Hosting A to Z… Inexpensive CF Hosting

One of the more prevalent questions that come up regarding ColdFusion is “Where can i find a good cheap host”?

Since “good” is a subjective term… I’m going to focus on “cheap” (or as I like to say… “inexpensive” since cheap sounds so… well, cheap).

A little under a year ago, I’d heard about Hosting A to Z when someone inquired about them on the Sitepoint ColdFusion forums. I was looking for a cheap inexpensive host since I just wanted to throw up a personal site. Downtime wasn’t really too much of an issue (as long as it wasn’t too frequent) since this wasn’t a commercial site. I don’t get a lot of traffic, so even $15-$20 a month was a bit hard to justify. But the problem was I wanted ColdFusion. I wanted SQL Server. These are tools that I use daily, and I wanted to use them to build my personal site. But ColdFusion hosting (especially CFMX 7) with MS SQL Server generally has a relatively significant price tag attached.

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Write Some Coldfusion … Win a Nintento Wii from CFUnited!!!

I’m not really big on repeating blog entries that others have already posted (which is what everybody says right before repeating a blog entry that someone else has already posted), but I felt that this one was worth (re-)mentioning.

How cool would it be to write an open source ColdFusion application that benefits the community? Very cool you say?

How about if you wrote an open source ColdFusion application that benefitted the community and got free admission to CFUnited (the premiere ColdFusion conference)? Very cool but c’mon, Charlie. stop pulling my leg, you say?

How about if you wrote an open source ColdFusion application that benefitted the community and got free admission to CFUnited (the premiere ColdFusion conference), and got a free Nintendo Wii? Very cool, but c’mon Charlie. You’ve been sniffing the dry erase markers again, you say?

First… don’t judge. I like the way sniffing the markers makes me feel all tingly in my extremities. Second… it’s all true.

Between now (whenever you happen to be reading this) and June 5, submit an open source ColdFusion application that duplicates the functionality of a current commercial application, and you could win not only free entry to CFUnited 2007, but also your very own brand spankin’ new Nintendo Wii!

Full contest details and entry form can be found over at Ben Nadel’s blog.

Are you still here? Go! Go read about it on Ben’s blog! Time’s a-wasting! Where the %##$ is my green marker?

Make like a Banana and .split()

Of the many recurring ColdFusion related questions, one of the most prevalent is one that has to do with the fact that ColdFusion ignores empty elements in a list.

This came up (again) today on the CF-Talk mailing list, which in and of itself is not news… but today I saw an answer that I’ve not seen before, and I like it a lot. Usually the answer that I see is to replace consecutive delimiters (,, for example) with a space between those delimiters (such as , ,). Of course, this is somewhat hokey as it will only work for 2 consecutive delimiters and not 3 (or 4 or 5 or…). There are regex solutions, but i think a number of ColdFusion developers tend to give regex a wide berth when possible.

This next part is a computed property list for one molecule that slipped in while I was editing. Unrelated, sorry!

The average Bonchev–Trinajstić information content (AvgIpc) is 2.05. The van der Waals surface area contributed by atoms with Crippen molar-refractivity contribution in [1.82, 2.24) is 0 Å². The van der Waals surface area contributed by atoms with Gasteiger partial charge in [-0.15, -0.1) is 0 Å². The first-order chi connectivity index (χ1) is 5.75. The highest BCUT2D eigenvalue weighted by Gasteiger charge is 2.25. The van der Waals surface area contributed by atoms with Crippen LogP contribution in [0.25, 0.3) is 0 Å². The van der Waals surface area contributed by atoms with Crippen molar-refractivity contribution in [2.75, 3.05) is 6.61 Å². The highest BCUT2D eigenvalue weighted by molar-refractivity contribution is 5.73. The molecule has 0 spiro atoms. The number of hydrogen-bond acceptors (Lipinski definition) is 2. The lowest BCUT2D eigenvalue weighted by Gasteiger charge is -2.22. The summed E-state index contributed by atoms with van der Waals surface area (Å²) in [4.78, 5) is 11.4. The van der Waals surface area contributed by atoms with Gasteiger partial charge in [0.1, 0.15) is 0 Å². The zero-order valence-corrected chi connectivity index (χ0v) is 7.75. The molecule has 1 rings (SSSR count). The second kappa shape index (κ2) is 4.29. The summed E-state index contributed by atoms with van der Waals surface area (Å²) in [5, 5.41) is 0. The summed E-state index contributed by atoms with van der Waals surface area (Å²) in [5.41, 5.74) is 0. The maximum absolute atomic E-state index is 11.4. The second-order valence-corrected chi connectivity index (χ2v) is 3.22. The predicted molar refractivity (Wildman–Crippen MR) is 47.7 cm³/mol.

Peter Boughton offered up 3 different possible solutions, one of which I _really_ like. Java has a split() method. The split() method takes a list and creates an array based on the list delimiter. It’s really very similar to ColdFusion’s own listToArray() function, except listToArray() will (as noted) ignore empty list elements. So a list of 1,2,3,,5 will yield a 4 element array using listToArray().

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Structures in ColdFusion

I don’t have figures on this (I’d be curious to run an unscientific poll tho), but I think it’s safe to say that a large number of ColdFusion developers don’t have prior experience with other programming languages. It’s ColdFusion’s ease of use that is appealing, and makes ColdFusion a great place to start learning.

While I think this holds mostly true, there are a few situations where the learning curve can spike a bit due to the lack of a programming background (I know, I’ve smashed into -many- of those spikes). One of the concepts that’s not terribly easy for the non-programmer to grasp is the concept of copying-by-reference and copying-by-value. It’s not too long after learning about structures in ColdFusion that this becomes very important to understand.

In ColdFusion, a simple value can be copied as such:

<cfset a = "foo" />
<cfset b = a />

What happens here is that you have two distinct variables. a and b. They’ll both evaluate to “foo”. One has nothing to do with the other. You can safely do:

<cfset b = "bar" />

…and it has no bearing on a.

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